Does the West need autocrats to fight Putin? by Maciej Kisilowski

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By embracing Poland’s quasi-authoritarian rule in the interest of using the Polish border as a gateway to Ukraine, the Western powers have made another Faustian bargain they will come to regret. The lessons of the deal struck with Turkey during the 2015 refugee crisis have been forgotten – or simply ignored.

VIENNA — In their scramble to counter Russian President Vladimir Putin’s murderous revenge, Western leaders seem increasingly willing to strike Faustian deals with other authoritarian regimes. So on March 16, British Prime Minister Boris Johnson traveled to Saudi Arabia to meet its de facto ruler, Crown Prince Mohammed bin Salman, making him one of the few Western leaders to do so since the horrific murder. by Saudi journalist Jamal Khashoggi in 2018.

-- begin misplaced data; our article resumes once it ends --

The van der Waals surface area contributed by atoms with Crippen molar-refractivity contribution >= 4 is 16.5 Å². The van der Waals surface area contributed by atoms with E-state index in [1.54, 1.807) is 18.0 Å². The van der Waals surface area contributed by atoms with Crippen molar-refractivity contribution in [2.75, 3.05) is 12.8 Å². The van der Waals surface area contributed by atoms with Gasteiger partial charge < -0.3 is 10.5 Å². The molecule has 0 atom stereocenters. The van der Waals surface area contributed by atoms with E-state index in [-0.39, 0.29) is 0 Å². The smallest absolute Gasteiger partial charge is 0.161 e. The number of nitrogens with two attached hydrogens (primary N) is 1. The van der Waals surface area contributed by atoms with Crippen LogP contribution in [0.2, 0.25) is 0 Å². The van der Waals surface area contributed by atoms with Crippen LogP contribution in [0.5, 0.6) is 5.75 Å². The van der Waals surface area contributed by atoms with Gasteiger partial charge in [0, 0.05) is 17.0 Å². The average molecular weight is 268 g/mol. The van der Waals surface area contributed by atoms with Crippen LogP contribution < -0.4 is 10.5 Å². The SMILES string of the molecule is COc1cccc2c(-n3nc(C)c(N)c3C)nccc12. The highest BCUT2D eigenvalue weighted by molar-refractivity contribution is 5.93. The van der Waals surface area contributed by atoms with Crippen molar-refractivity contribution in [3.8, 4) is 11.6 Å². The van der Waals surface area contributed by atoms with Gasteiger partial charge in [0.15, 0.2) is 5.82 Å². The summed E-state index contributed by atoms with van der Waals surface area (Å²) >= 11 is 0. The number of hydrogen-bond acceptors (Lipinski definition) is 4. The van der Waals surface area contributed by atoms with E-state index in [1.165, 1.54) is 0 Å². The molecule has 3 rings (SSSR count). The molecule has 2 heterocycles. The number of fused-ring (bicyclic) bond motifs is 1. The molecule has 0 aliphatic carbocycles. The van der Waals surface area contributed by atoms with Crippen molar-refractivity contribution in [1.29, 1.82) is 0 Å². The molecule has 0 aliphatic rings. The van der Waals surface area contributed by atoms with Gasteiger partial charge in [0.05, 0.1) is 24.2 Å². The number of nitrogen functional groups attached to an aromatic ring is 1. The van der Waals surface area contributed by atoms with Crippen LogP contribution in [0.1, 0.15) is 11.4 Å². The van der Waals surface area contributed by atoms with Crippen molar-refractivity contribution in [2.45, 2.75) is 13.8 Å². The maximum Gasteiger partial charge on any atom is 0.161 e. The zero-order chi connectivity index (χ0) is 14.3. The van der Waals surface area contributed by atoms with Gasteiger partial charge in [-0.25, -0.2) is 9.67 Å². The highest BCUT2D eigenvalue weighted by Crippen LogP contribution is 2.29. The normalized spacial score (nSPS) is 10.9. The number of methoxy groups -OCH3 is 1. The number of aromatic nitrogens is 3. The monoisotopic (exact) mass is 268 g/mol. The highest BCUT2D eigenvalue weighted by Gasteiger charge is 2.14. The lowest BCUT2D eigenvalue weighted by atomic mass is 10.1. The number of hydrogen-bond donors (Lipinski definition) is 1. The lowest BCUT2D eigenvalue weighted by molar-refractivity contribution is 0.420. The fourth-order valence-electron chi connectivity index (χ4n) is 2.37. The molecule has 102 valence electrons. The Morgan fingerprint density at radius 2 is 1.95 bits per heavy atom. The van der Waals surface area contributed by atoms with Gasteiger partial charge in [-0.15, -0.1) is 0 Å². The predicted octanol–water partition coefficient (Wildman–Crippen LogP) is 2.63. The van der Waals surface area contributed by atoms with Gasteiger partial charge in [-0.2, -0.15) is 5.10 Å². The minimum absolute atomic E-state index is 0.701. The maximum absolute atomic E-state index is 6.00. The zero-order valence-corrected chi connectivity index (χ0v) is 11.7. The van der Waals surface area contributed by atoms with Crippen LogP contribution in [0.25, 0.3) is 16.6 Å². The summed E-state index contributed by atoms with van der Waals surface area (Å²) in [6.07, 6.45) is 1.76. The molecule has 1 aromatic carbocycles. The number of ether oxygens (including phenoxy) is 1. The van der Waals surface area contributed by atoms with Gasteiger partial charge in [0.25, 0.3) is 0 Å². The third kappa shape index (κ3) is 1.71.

Focused on finding alternatives to Russian oil, Johnson’s trip resembled a precedent of senior Latin American official of the United States National Security Council, Juan Gonzalez, who had visited Venezuela for talks with Nicolas Maduro’s regime. The United States has also given its blessing to Turkey, a NATO member with a dismal democratic record, as that country mediates talks between Ukraine and Russia.

Most surprising of all was the willingness of the European Union and NATO to grant a disproportionate role to the illiberal Polish government. Poland’s de facto leader, Law and Justice (PiS) party leader Jarosław Kaczyński, recently made global headlines as part of a delegation of heads of government from Poland, the Czech Republic and Slovenia in war-torn kyiv, where his “brave gesture” was hailed by the Western press.

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